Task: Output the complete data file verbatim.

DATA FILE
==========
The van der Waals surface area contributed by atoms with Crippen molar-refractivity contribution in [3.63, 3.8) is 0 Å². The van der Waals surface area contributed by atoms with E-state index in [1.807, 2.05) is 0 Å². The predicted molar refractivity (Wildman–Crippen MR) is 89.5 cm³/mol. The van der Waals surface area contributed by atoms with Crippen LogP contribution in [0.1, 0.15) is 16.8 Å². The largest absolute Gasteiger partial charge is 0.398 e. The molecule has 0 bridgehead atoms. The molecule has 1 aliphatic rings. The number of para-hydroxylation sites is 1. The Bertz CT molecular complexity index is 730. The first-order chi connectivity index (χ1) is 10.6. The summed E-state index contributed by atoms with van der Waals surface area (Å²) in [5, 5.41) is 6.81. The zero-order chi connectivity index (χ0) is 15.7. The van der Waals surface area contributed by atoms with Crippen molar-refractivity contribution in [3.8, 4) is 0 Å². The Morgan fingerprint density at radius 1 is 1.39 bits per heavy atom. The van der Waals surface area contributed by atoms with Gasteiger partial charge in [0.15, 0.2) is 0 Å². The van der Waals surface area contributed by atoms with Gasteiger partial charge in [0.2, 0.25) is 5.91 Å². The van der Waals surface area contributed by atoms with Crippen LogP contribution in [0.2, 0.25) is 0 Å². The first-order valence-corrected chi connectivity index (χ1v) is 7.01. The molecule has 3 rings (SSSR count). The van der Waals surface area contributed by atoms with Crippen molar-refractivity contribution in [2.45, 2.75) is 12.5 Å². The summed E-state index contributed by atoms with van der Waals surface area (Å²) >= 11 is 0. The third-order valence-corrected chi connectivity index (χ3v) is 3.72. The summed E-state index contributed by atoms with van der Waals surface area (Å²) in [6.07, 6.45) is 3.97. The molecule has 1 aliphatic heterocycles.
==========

The van der Waals surface area contributed by atoms with Crippen molar-refractivity contribution in [3.63, 3.8) is 0 Å². The van der Waals surface area contributed by atoms with E-state index in [1.807, 2.05) is 0 Å². The predicted molar refractivity (Wildman–Crippen MR) is 89.5 cm³/mol. The van der Waals surface area contributed by atoms with Crippen LogP contribution in [0.1, 0.15) is 16.8 Å². The largest absolute Gasteiger partial charge is 0.398 e. The molecule has 0 bridgehead atoms. The molecule has 1 aliphatic rings. The number of para-hydroxylation sites is 1. The Bertz CT molecular complexity index is 730. The first-order chi connectivity index (χ1) is 10.6. The summed E-state index contributed by atoms with van der Waals surface area (Å²) in [5, 5.41) is 6.81. The zero-order chi connectivity index (χ0) is 15.7. The van der Waals surface area contributed by atoms with Crippen molar-refractivity contribution in [3.8, 4) is 0 Å². The Morgan fingerprint density at radius 1 is 1.39 bits per heavy atom. The van der Waals surface area contributed by atoms with Gasteiger partial charge in [0.15, 0.2) is 0 Å². The van der Waals surface area contributed by atoms with Gasteiger partial charge in [0.2, 0.25) is 5.91 Å². The van der Waals surface area contributed by atoms with Crippen LogP contribution in [0.2, 0.25) is 0 Å². The first-order valence-corrected chi connectivity index (χ1v) is 7.01. The molecule has 3 rings (SSSR count). The van der Waals surface area contributed by atoms with Crippen molar-refractivity contribution in [2.45, 2.75) is 12.5 Å². The summed E-state index contributed by atoms with van der Waals surface area (Å²) >= 11 is 0. The third-order valence-corrected chi connectivity index (χ3v) is 3.72. The summed E-state index contributed by atoms with van der Waals surface area (Å²) in [6.07, 6.45) is 3.97. The molecule has 1 aliphatic heterocycles.